.... One girl was in charge of two to four others who did all the laundry and mending. Imagine washing 70-100 pairs of dirty socks by hand on a washing board. We had a gas boiler for the work clothes and a rinsing machine and mangle. I worked later on in the 'Machsan' so I know first hand what hard work it was - and all the darning of socks, un-known today. Two worked in the house cleaning, all wooden floorboards with various rugs and linoleum in the very big dining room, which also served all other activities. Two worked in the kitchen, one girl, Dita, was Austrian and a very good inventive cook, able to provide a variety of meals with the rationed food. Washing up was done by rota by all members, as were the Shabat (Saturday) and Sunday duties, even preparing the supper. Heating was by coke stoves and wood as well. We never saw our wages. They were paid weekly by an officer of the War Agricultural Committee (W.A.C) to our treasurer who was in charge of the various budgets. We had no need to buy barely a thing, as everything was provided, all cosmetics, as everything was bought wholesale through the Houndsditch warehouse in London where we had a trade card. All we received was the princely sum of 1 shilling 7 pence pocket money. The boys earned between 3 and 5, the girls 25-30 shillings in old money plus overtime. The money was 12 pence to 1 shilling (20 shillings to the pound). The pictures (cinema) cost 1 shilling.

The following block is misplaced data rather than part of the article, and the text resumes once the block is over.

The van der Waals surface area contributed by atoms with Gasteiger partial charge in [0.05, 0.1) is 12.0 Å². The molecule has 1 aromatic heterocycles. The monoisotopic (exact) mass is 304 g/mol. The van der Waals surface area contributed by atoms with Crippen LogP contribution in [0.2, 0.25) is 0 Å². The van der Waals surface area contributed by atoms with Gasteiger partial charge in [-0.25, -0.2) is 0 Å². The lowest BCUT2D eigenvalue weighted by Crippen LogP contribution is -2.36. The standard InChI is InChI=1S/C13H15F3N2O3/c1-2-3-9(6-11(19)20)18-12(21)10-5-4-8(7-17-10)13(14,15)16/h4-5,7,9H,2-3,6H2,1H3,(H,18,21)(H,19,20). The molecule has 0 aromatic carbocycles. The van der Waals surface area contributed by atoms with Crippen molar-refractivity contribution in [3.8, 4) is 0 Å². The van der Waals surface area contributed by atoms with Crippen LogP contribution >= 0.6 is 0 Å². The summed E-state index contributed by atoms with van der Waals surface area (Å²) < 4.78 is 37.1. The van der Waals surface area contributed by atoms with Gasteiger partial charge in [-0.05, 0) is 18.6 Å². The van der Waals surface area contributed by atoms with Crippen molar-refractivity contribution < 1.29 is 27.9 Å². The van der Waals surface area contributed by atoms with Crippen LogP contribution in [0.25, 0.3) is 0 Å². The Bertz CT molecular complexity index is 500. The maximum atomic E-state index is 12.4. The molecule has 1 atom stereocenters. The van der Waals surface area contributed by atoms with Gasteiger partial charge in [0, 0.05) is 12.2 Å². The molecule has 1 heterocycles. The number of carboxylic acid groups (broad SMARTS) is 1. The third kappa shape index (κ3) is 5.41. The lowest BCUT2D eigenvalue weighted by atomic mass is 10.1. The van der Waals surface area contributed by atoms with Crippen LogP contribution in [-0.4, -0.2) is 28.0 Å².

.... The SWAC supplied us with bicycles and we had to cycle to the farms, some were quite a distance away (five miles), sometimes we had to get off and push them as Surrey is a hilly county. We worked mostly in groups of two to five for the general field work, sometimes together with some old farm hands who were too old for the army. We met some characters. Some of the boys worked with the animals. We used to get up at 6 am and be home by about 5.30 - 6pm. Most of us had never done any physical work and it came quite hard to us at first.
.... Then at week-ends we had to work on our own 1.5 acre vegetable garden, which was behind the house. The thankless task to organise this fell to Dad. At that time he was just one of the many boys from Moorhouse Farm who amalgamated with us from St. Albans. Every Friday he put up a sheet of paper on the information board in the hall with the names of who had to do what on our plot and make sure on Saturday, nobody dodged and overlooked the work, which was done Saturday morning. He had quite a battle sometimes to round everybody up.